The transaction documents included a choice of law provision, with the parties agreeing that Delaware law was to apply. In Great Hill Equity Partners IV, LP v. SIG Growth Equity Fund I, LLLP, which involved factual circumstances very similar to those presented here, the court held that under Delaware General Corporate Law, analogous to N.J.S.A. 14A:10-6(c), the attorney-client privilege passed to and could be exercised by the surviving corporation as a matter of law. 80 A.3d 155, 160-62 (Del. Ch. 2013) (construing Del. Code Ann. tit. 8, § 259(a) (2020)). We do not hold that Delaware law controls the issues in this case; however, the decision provides persuasive authority for interpreting our statute.

We decline to consider in the first instance plaintiffs' collateral assertion that Pathak and Carey have a disqualifying conflict of interest and may not vote as directors regarding Onyx's waiver of the privilege. Plaintiffs are free to make that argument in the trial court.

On remand, after its in camera review to determine whether plaintiffs may assert the privilege with respect to any communications in the privilege log, if the court determines there was joint representation provided by an attorney or firm, it must then determine whether Onyx formally waives the privilege. Thereafter, if plaintiffs continue to assert privilege as to a disputed communication, the court must decide whether plaintiffs may still assert the privilege as to third parties, i.e., the defendants in this lawsuit, despite Onyx's corporate waiver of the privilege.


Our cursory review of plaintiffs' privilege log and some of the underlying communications demonstrates that plaintiffs must be required to provide the trial court with more detail regarding their assertion of privilege. Plaintiffs claim privilege over communications from June 2014, one year before the transaction, through December 2017, after this litigation commenced. As already noted and recognized by the trial court, plaintiffs themselves are not parties to hundreds of these communications.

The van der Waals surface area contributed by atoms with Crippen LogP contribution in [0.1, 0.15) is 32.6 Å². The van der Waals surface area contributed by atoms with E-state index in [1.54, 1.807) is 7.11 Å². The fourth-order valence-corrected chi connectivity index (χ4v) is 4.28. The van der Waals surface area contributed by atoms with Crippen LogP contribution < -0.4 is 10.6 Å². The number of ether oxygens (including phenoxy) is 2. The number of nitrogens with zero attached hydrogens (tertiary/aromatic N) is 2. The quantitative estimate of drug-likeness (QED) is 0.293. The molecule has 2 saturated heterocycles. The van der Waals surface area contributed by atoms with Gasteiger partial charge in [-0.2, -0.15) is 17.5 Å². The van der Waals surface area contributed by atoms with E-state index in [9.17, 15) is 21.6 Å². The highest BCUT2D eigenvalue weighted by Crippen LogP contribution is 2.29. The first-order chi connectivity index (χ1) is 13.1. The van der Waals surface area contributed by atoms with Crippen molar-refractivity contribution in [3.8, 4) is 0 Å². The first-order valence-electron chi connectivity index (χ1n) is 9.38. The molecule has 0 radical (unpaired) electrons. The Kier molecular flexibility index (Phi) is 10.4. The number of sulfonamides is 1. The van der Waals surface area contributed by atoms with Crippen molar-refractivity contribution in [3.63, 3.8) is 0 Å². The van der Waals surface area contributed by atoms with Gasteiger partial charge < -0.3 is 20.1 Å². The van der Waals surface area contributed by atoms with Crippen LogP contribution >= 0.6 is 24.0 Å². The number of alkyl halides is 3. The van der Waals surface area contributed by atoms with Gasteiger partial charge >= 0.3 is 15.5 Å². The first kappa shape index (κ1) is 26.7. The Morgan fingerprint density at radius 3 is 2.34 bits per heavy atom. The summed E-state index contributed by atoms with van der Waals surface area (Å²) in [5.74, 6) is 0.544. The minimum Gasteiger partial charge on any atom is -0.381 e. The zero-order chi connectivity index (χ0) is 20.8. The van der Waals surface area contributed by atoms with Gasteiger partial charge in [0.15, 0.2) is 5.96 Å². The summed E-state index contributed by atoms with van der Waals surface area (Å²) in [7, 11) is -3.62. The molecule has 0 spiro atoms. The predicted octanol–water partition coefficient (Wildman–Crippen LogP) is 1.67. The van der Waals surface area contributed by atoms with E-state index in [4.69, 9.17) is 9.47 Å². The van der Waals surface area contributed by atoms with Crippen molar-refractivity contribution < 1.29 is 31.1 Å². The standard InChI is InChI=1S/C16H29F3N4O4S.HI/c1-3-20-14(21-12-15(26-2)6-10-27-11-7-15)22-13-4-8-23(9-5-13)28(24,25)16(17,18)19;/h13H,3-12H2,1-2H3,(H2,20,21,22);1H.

There are communications between plaintiffs and others with attorneys — not Sorin or others affiliated with McCarter — that date both before and after the transaction. The record before us includes some information regarding the retention of those attorneys and the nature or their representation. But the existing record does not answer all the questions we have raised above regarding the identity of the client, whether representation was a joint representation, and the nature and scope of legal services provided by each attorney or firm.

To facilitate what we recognize will be an arduous in camera review, we order plaintiffs to provide the judge with a detailed explanation of why the attorney-client privilege applies to each of the 1276 communications identified in their privilege log, and to identify those communications for which plaintiffs assert they alone were the clients with appropriate support for that proposition. Without deciding the issue, and without foreclosing plaintiffs from making any argument to the trial court, from our cursory review, it does not appear that plaintiffs alone were the clients in a large percentage of communications that preceded the closing of the transaction. Conversely, communications between plaintiffs and attorneys other than Sorin or other McCarter attorneys that post-date the transaction are likely subject to the privilege, absent a finding of implicit or explicit waiver.

Plaintiffs may file the explanation under seal, for the trial court's in camera review, along with any objections regarding the relevancy of the communication to facts at issue in the litigation. See Wolosoff, 196 N.J. Super. at 567 n.3 ("Wholly irrelevant communications before and after settlement negotiations having no possible bearing on this question remain protected by the attorney-client privilege."). This will assist the court in tailoring any disclosures based on an explicit or implicit waiver of the privilege as appropriate.

We reverse the orders that required plaintiffs to produce all communications listed in the privilege log and denied their motion for reconsideration. We remand the matter to the trial court for further proceedings consistent with this opinion. We do not retain jurisdiction.

There was reference in the record to the trial court's appointment of a discovery master. We have no idea whether that occurred and if the discovery master remains in place. We do not foreclose the judge's referral of these issues to the discovery master for examination and recommendations to the court.

I hereby certify that the foregoing is a true copy of the original on file in my office.


Summaries of

Royzenshteyn v. Pathak

Aug 6, 2020
DOCKET NO. A-1810-19T2 (App. Div. Aug. 6, 2020)
Case details for

Royzenshteyn v. Pathak

Case Details

Full title:STANISLAV ROYZENSHTEYN and ROMAN GERASHENKO, Plaintiffs-Appellants, v…


Date published: Aug 6, 2020


DOCKET NO. A-1810-19T2 (App. Div. Aug. 6, 2020)